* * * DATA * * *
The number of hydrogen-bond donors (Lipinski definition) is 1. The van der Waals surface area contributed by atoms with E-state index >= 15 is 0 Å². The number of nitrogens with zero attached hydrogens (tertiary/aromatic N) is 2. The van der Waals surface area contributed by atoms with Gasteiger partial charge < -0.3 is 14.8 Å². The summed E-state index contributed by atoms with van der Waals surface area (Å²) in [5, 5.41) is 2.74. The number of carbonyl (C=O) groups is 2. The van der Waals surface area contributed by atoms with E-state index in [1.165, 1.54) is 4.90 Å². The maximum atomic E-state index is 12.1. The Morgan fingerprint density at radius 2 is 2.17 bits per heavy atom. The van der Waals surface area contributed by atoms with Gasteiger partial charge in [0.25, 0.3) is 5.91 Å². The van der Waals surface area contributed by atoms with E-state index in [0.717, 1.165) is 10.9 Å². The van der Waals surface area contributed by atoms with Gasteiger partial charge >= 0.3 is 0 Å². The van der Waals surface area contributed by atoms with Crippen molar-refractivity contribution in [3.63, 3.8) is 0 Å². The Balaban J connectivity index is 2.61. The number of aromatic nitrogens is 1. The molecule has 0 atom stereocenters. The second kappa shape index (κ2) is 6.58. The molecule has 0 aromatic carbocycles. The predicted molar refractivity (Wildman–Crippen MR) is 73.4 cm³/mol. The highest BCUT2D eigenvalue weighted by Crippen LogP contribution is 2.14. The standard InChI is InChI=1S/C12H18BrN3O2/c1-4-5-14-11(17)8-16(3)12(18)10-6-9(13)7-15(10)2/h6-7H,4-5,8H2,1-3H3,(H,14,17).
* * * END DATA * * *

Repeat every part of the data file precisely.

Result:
The number of hydrogen-bond donors (Lipinski definition) is 1. The van der Waals surface area contributed by atoms with E-state index >= 15 is 0 Å². The number of nitrogens with zero attached hydrogens (tertiary/aromatic N) is 2. The van der Waals surface area contributed by atoms with Gasteiger partial charge < -0.3 is 14.8 Å². The summed E-state index contributed by atoms with van der Waals surface area (Å²) in [5, 5.41) is 2.74. The number of carbonyl (C=O) groups is 2. The van der Waals surface area contributed by atoms with E-state index in [1.165, 1.54) is 4.90 Å². The maximum atomic E-state index is 12.1. The Morgan fingerprint density at radius 2 is 2.17 bits per heavy atom. The van der Waals surface area contributed by atoms with Gasteiger partial charge in [0.25, 0.3) is 5.91 Å². The van der Waals surface area contributed by atoms with E-state index in [0.717, 1.165) is 10.9 Å². The van der Waals surface area contributed by atoms with Gasteiger partial charge >= 0.3 is 0 Å². The van der Waals surface area contributed by atoms with Crippen molar-refractivity contribution in [3.63, 3.8) is 0 Å². The Balaban J connectivity index is 2.61. The number of aromatic nitrogens is 1. The molecule has 0 atom stereocenters. The second kappa shape index (κ2) is 6.58. The molecule has 0 aromatic carbocycles. The predicted molar refractivity (Wildman–Crippen MR) is 73.4 cm³/mol. The highest BCUT2D eigenvalue weighted by Crippen LogP contribution is 2.14. The standard InChI is InChI=1S/C12H18BrN3O2/c1-4-5-14-11(17)8-16(3)12(18)10-6-9(13)7-15(10)2/h6-7H,4-5,8H2,1-3H3,(H,14,17).